Latest from The Spokesman-Review
Nadine Burgess has a reason to be proud.
Her business, Spokane Gymnastics, is humming along.
The all-ages training facility has added a second center at 2515 N. Locust Road in Spokane Valley. Called Spokane Gymnastics Argonne Village, the new space has 28,000 square feet and takes over the former Stroh’s Fitness at that address, near the intersection of Montgomery Avenue and Argonne Road.
Burgess said she'll continue operating the original 11,000-square -foot gym at 5615 E. Broadway Ave., in Spokane Valley.
The expansion helps address significant growth for the business, Burgess said. “Our business has more than quadrupled in size — staff, enrollment and square footage — in the past six years,” she said. The centers now have six full-time and 28 part-time workers, Burgess said.
She plans to operate both facilities through 2015 when the operations will be consolidated into the Argonne center.
Business partnership group CDA Loon LLC has purchased the former Caterpillar plant at 6811 E. Mission Ave. in Spokane Valley. The group paid $2.7 million for the 124,000-square-foot building sitting on 7.8 acres.
The buyer is affiliated with Spokane Valley-based Berg Co. It plans to use the warehouse to consolidate its diverse manufacturing operations.
Earl Engle and Darren Stack were the listing agents, and James Black III represented Berg in the deal. All three work with NAI Black.
Spokane brothers Ken and Scott Atkins have purchased the former Midas Muffler shop at 10415 E. Sprague, in Spokane Valley.
They're starting a new automotive service center called Quantum Mechanics,
They'll cover the waterfront, doing the full variety of vehicle service but they'll also focus especially on high-performance muscle cars, Scott Atkins said.
“Those muscle cars are what we grew up working on,” he said. “We will make that a specialty,” Atkins said.
The Atkins paid $270,000 for the 5,100-square-foot building. They expect to open in July.
The property owner was Harborco LLC. Mike King of NAI Black represented Atkins; Sam Morse of Cantu Commercial represented Harborco
The Spokane Valley Perkins Restaurant on Argonne and Mission closed last week, said Nancy McDaniel, the principal owner of the company that operated it for 15 years.
McDaniel said that restaurant has lost money “for years.” She said neither the Perkins company nor her own company, which operated it as a franchise, wanted to continue running it. McDaniel was one of four owners of that eatery, which opened in 1990.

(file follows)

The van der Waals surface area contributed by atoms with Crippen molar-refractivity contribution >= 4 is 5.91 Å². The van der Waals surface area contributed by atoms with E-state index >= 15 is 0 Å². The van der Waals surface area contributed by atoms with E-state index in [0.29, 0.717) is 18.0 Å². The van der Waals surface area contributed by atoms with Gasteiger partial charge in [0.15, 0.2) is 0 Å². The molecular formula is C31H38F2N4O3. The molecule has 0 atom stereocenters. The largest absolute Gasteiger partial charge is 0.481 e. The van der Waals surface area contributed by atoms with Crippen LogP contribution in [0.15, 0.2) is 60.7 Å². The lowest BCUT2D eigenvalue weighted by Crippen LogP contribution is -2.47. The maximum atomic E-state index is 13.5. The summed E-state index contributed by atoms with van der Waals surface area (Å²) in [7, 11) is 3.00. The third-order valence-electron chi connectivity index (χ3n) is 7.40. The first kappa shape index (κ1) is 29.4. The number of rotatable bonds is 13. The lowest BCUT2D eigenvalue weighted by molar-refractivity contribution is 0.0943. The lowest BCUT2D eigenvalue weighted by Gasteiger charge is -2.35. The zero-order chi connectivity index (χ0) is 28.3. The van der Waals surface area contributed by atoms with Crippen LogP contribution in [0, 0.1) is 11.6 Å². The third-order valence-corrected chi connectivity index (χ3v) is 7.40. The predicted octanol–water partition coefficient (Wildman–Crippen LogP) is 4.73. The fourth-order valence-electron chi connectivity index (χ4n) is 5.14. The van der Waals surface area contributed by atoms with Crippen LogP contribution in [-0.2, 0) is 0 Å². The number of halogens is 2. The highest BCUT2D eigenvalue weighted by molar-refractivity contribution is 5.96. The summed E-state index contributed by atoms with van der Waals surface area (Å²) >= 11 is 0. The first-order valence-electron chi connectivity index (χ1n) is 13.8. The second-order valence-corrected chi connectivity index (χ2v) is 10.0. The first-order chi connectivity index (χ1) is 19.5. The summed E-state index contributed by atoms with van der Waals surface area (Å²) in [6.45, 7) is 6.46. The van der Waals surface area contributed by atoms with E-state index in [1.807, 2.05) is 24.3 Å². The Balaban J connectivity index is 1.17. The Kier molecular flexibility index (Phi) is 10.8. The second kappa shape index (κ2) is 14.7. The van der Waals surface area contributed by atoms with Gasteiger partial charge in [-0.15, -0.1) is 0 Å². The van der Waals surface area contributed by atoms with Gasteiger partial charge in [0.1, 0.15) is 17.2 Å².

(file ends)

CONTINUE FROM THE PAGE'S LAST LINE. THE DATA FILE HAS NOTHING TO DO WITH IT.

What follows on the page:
Another one of her franchised Perkins, in Caldwell, Idaho, also shut down this past weekend. McDaniel said that store also was losing money.
The four-investor group also owns a Coeur d'Alene Perkins that will not close as well.
McDaniel is also a partner in a second area Perkins Restaurants franchisee. That firm, Perk Restaurant Management, operates six stores. The two Spokane Perkins in that group are also not closing, she said.
And neither the Spokane Valley nor the Caldwell closings was connected to a recent bankruptcy filed by national company Perkins & Marie Callender's, McDaniel said.
The national firm said in bankruptcy filings that it will close 65 stores and cut 2,500 jobs, or about 20 percent of its workforce. A Spokane Valley Marie Callender's was closed due to the bankruptcy.
John Overby, the director of client services at Sirti, has announced he's leaving in January for a new job.
Overby has been with state-funded startup-accelerator Sirti for almost six years.
He's taking the job of president and CEO of Spokane Valley startup Flyback Energy. That company was started in 2003 by three area engineers.
Overby and other Sirti staff have helped Flyback get their business plan sharpened. In fact, Overby liked what he saw on the drawing board and decided to join the company at a key point — within 12 months of the firm's first product release.
Flyback Energy has patented processes that are designed to tap into wasted electromagnetic energy — technically what engineers call flyback. Overby said the company will sell products — the first group will be essentially a switch that is plugged into wall circuits — that capture and reuse some of the inherent wasted energy in an electrical circuit.
Overby has helped launch two other area companies, Advanced Hardware Architecture, based in Moscow and Advanced Input Devices, in North Idaho.
“I hope No. 3 will be bigger than those two,” he said.